I get it. Everyone else got something that looks like mine except while mine’s actual chicken sushi, theirs was all marzipan or something harmless and innocuous.
My boss smiles. “Go on!” his eyes say.
“Yes, go on!” say the eyes of everyone else in the room.
Do Or Die?
The chicken sushi’s in my chopsticks. I put it to my nose. Holy shit. It smells like chicken. My boss knows I’m apprehensive and knows why.
He leans close. Assures me that this isn’t supermarket chicken. The restaurant raises its own birds. Feeds them a very strict died and then slaughters them one at a time. “It’s safe,” he assures me.
Uh huh. I know my boss knows his way around fighting games. Around food borne illness? No. Suddenly all I can think of is: I’m flying tomorrow. I could end up spending the entire flight puking in the airplane toilet instead of enjoying my business class seat, food, drink and amenities.
But, I don’t have a choice here. My bed’s made. I made it.
Down The Hatch!
I liberally dab the chicken sushi into my soy sauce bowl. Still dripping soy sauce, I put it to my lips. One last internal plea for divine intervention (that never works!) and in it goes!
The smell of raw chicken hits the back of my nose and throat. Now, I cook. I know how to butcher a chicken. The smell of raw chicken all by itself doesn’t disturb me. Except now that smell is sitting on my tongue. You know how everything that isn’t chicken tastes like chicken? Well, so does chicken. And raw chicken tastes exactly the way you think it would.
With a table of curious co-workers staring at me, I willed a smile onto my lips that betrayed everything I was feeling. “Mmmmmmm,” I mused, my gag reflex getting ready to fire, “Interesting…”.
“You like it?” asked my boss.
Inside my head: “I’d like it a lot more if I could effin’ swallow it right now!” I needed to chew it to have a shot at getting it down quickly. Two or three bites on it just to break it up. Each chew released more “chicken goodness”.
“Swallow!” I willed myself, “Swallow, you fool!” And down it went, most of it. The good news, I didn’t embarrass myself, my boss or my co-workers. The bad? I had no idea what this would do to my travel day. But, I told myself in that moment, I would drive off that part of the chicken sushi experience bridge tomorrow.
Mission Accomplished – NOT!
I nodded my enjoyment, smacking my lips politely. My co-workers were satisfied. “I’m so glad you like it,” said my boss.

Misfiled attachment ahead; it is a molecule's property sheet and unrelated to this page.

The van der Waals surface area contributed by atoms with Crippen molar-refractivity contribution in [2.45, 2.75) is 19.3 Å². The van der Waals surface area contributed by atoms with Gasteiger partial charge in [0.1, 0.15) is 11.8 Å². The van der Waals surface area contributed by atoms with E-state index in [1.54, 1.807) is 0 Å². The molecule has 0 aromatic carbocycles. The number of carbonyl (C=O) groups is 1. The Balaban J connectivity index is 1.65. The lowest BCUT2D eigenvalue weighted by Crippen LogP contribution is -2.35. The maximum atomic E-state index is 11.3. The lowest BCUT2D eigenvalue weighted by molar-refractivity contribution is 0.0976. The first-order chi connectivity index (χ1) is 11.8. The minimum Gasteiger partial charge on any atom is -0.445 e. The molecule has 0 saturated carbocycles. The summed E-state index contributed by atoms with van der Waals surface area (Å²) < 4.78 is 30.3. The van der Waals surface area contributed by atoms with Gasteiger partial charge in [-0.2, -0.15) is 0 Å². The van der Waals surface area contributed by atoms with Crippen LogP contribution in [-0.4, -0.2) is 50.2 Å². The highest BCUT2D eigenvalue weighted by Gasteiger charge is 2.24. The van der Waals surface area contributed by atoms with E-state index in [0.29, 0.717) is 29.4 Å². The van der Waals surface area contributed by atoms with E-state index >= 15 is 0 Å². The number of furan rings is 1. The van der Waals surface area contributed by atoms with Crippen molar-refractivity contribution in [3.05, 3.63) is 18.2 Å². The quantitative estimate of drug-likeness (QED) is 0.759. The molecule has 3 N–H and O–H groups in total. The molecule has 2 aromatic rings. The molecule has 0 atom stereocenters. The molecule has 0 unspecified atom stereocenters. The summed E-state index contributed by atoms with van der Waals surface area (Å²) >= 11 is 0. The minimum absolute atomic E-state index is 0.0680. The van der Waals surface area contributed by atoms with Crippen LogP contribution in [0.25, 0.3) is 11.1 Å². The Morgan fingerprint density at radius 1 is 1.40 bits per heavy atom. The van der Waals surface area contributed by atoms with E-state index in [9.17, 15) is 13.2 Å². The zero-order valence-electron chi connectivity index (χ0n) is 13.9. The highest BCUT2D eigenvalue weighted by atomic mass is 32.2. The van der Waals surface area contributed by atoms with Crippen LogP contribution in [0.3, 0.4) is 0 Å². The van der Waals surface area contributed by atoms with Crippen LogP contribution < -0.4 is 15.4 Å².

The words “I do” caught in my throat. I had just realized. This part of my chicken sushi experience wasn’t over yet.
My co-workers and my boss were all going back to their serving dishes – for the second piece of chicken sushi! As they all dug into their enthusiastically, I regarded my second piece with pure, unadulterated dread. I knew what the chicken sushi experience was now. It was terribly fresh in my senses. The last thing on earth I wanted in my mouth was a second piece of chicken sushi.
But, I had even less of a choice now. I’d committed to it the moment I agreed to eat the first. And then I’d compounded my problem by saying I’d liked it.
The “Chicken Sushi Experience”.
Now I knew how bad it was going to taste. I knew I’d have to chew it a few times, releasing all that “raw chicken goodness” before I could swallow. My second bite of chicken sushi tasted like dread and acceptance. And a lot of soy sauce.
The Dark Twist As Promised
Here’s the gnarly part that precedes the happy ending. At that time, I was keeping a secret from myself. When I was 14, the religious director at the synagogue where my family belonged sexually molested me twice. The second time happened because I never reported the first time. That second time is what screwed me up more than anything. I blamed myself for it happening.
It took me 45 years to fix that. Here’s the happy ending part. I did. Many years after returning from Japan – after many more years of depression and a suicide attempt – I got mentally healthy. As I’ve said on this blog many times, I feel “born again”. Not in a religious sense, rather in a “Life sense”.
Back in Tokyo, I awoke the next day feeling fine! The chicken sushi did nothing bad to me. I worked a whole day in Tokyo then, around five pm, I headed to Narita airport and boarded my flight back to LA. The business class on All Nippon Airways was delightful again. I enjoyed every bit of the food and the drink – and all the amenities.
It just so happened that the day I flew back? It was my birthday! And because I’d started my birthday in Tokyo and then flew east, crossing the international date line? I returned on the morning of my birthday to Los Angeles – seventeen hours behind Tokyo – and got to have a whole additional birthday.
In essence, I spent from midnight to six pm in Tokyo – that’s 18 hours. Then I flew for 11 hours back to LA. That’s 29 hours so far. I landed in LA late morning – around 11 (if I recall). And then spent the next 13 hours of my birthday in Los Angeles. That made my birthday 42 hours long.
I think of it all as the “chicken sushi experience”.